India slips to 112th place on gender gap; in bottom-5 on health, economic fronts: Survey
India has slipped four places to rank 112th globally in terms of gender gap amid widening disparity in terms of women's health and survival and economic participation -- the two areas where the country is now ranked in the bottom-five, an annual survey showed on Tuesday
India has moved down the ladder from its 108th position last year on the World Economic Forum's Gender Gap Report to rank below countries like China (106th), Sri Lanka (102nd), Nepal (101st), Brazil (92nd), Indonesia (85th) and Bangladesh (50th)
While Iceland remains the world's most gender-neutral country
Yemen is ranked the worst (153rd), while Iraq is 152nd and Pakistan 151st
New Delhi: India has slipped four places to rank 112th globally in terms of gender gap amid widening disparity in terms of women's health and survival and economic participation -- the two areas where the country is now ranked in the bottom-five, an annual survey showed on Tuesday.
While Iceland remains the world's most gender-neutral country, India has moved down the ladder from its 108th position last year on the World Economic Forum's Gender Gap Report to rank below countries like China (106th), Sri Lanka (102nd), Nepal (101st), Brazil (92nd), Indonesia (85th) and Bangladesh (50th).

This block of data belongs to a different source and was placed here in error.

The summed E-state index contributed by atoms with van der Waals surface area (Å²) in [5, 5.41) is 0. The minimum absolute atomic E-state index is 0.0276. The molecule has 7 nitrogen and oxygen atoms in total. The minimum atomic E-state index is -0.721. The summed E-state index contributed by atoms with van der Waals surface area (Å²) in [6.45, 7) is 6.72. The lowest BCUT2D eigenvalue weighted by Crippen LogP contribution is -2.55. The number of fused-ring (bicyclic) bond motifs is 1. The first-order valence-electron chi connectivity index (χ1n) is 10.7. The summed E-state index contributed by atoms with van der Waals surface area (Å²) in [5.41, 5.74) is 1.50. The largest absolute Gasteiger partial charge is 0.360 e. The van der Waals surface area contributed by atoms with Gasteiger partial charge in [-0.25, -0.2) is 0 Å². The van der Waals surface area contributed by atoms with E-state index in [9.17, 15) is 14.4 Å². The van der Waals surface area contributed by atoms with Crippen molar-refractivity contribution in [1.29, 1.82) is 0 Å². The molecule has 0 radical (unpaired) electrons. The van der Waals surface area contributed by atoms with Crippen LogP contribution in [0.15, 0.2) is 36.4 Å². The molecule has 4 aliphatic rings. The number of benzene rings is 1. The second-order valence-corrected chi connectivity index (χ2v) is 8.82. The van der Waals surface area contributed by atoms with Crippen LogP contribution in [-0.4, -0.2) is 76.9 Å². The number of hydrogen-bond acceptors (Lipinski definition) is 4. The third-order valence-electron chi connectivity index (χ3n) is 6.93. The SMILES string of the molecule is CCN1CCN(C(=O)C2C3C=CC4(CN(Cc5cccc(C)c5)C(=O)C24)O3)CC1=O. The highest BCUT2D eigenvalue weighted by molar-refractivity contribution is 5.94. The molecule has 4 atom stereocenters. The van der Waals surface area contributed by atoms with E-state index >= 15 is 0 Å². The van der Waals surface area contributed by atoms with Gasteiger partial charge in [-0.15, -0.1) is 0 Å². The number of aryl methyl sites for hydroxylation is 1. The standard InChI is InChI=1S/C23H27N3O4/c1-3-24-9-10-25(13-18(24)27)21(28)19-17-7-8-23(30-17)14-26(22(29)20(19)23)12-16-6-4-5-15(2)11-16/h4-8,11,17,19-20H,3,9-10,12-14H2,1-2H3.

Yemen is ranked the worst (153rd), while Iraq is 152nd and Pakistan 151st.
"The time it will take to close the gender gap narrowed to 99.5 years in 2019. While an improvement on 2018 -– when the gap was calculated to take 108 years to close -- it still means parity between men and women across health, education, work and politics will take more than a lifetime to achieve," the WEF said.
Geneva-based WEF, an international organisation for public-private cooperation, said this year's improvement can largely be ascribed to a significant increase in the number of women in politics.
The political gender gap will take 95 years to close, compared to 107 years last year. Worldwide, women now hold 25.2 percent of parliamentary lower-house seats and 21.2 percent of ministerial positions, compared to 24.1 percent and 19 percent, respectively last year.